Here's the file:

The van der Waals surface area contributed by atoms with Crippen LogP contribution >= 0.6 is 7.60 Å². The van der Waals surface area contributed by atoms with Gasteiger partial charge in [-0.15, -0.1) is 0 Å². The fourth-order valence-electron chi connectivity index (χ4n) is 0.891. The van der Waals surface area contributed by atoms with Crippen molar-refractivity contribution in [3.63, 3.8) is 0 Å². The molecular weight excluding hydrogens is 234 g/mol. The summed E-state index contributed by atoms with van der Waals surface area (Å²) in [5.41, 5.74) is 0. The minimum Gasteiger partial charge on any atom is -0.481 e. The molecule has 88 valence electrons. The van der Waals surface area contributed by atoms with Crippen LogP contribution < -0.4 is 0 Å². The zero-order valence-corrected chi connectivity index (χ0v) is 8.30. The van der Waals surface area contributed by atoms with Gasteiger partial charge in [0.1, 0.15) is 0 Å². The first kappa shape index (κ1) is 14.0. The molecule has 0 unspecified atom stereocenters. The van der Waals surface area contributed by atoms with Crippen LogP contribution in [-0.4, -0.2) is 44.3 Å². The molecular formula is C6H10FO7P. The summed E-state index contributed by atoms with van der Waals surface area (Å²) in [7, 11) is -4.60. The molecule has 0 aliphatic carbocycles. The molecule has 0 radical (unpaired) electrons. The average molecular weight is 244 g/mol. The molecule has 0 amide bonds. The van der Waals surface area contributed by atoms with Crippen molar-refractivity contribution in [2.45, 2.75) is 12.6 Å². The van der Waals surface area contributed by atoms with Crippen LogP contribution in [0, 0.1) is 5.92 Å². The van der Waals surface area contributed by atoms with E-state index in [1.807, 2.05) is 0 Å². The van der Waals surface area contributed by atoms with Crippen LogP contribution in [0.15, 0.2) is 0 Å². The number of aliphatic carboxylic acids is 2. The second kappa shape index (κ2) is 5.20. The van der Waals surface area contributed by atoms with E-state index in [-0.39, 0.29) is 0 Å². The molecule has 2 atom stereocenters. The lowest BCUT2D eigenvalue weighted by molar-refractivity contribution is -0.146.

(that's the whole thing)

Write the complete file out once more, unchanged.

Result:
The van der Waals surface area contributed by atoms with Crippen LogP contribution >= 0.6 is 7.60 Å². The van der Waals surface area contributed by atoms with Gasteiger partial charge in [-0.15, -0.1) is 0 Å². The fourth-order valence-electron chi connectivity index (χ4n) is 0.891. The van der Waals surface area contributed by atoms with Crippen molar-refractivity contribution in [3.63, 3.8) is 0 Å². The molecular weight excluding hydrogens is 234 g/mol. The summed E-state index contributed by atoms with van der Waals surface area (Å²) in [5.41, 5.74) is 0. The minimum Gasteiger partial charge on any atom is -0.481 e. The molecule has 88 valence electrons. The van der Waals surface area contributed by atoms with Crippen LogP contribution < -0.4 is 0 Å². The zero-order valence-corrected chi connectivity index (χ0v) is 8.30. The van der Waals surface area contributed by atoms with Gasteiger partial charge in [0.1, 0.15) is 0 Å². The first kappa shape index (κ1) is 14.0. The molecule has 0 unspecified atom stereocenters. The van der Waals surface area contributed by atoms with Crippen LogP contribution in [-0.4, -0.2) is 44.3 Å². The molecular formula is C6H10FO7P. The summed E-state index contributed by atoms with van der Waals surface area (Å²) in [7, 11) is -4.60. The molecule has 0 aliphatic carbocycles. The molecule has 0 radical (unpaired) electrons. The average molecular weight is 244 g/mol. The molecule has 0 amide bonds. The van der Waals surface area contributed by atoms with Crippen molar-refractivity contribution in [2.45, 2.75) is 12.6 Å². The van der Waals surface area contributed by atoms with Crippen LogP contribution in [0, 0.1) is 5.92 Å². The van der Waals surface area contributed by atoms with E-state index in [1.807, 2.05) is 0 Å². The van der Waals surface area contributed by atoms with Crippen LogP contribution in [0.15, 0.2) is 0 Å². The number of aliphatic carboxylic acids is 2. The second kappa shape index (κ2) is 5.20. The van der Waals surface area contributed by atoms with E-state index in [-0.39, 0.29) is 0 Å². The molecule has 2 atom stereocenters. The lowest BCUT2D eigenvalue weighted by molar-refractivity contribution is -0.146.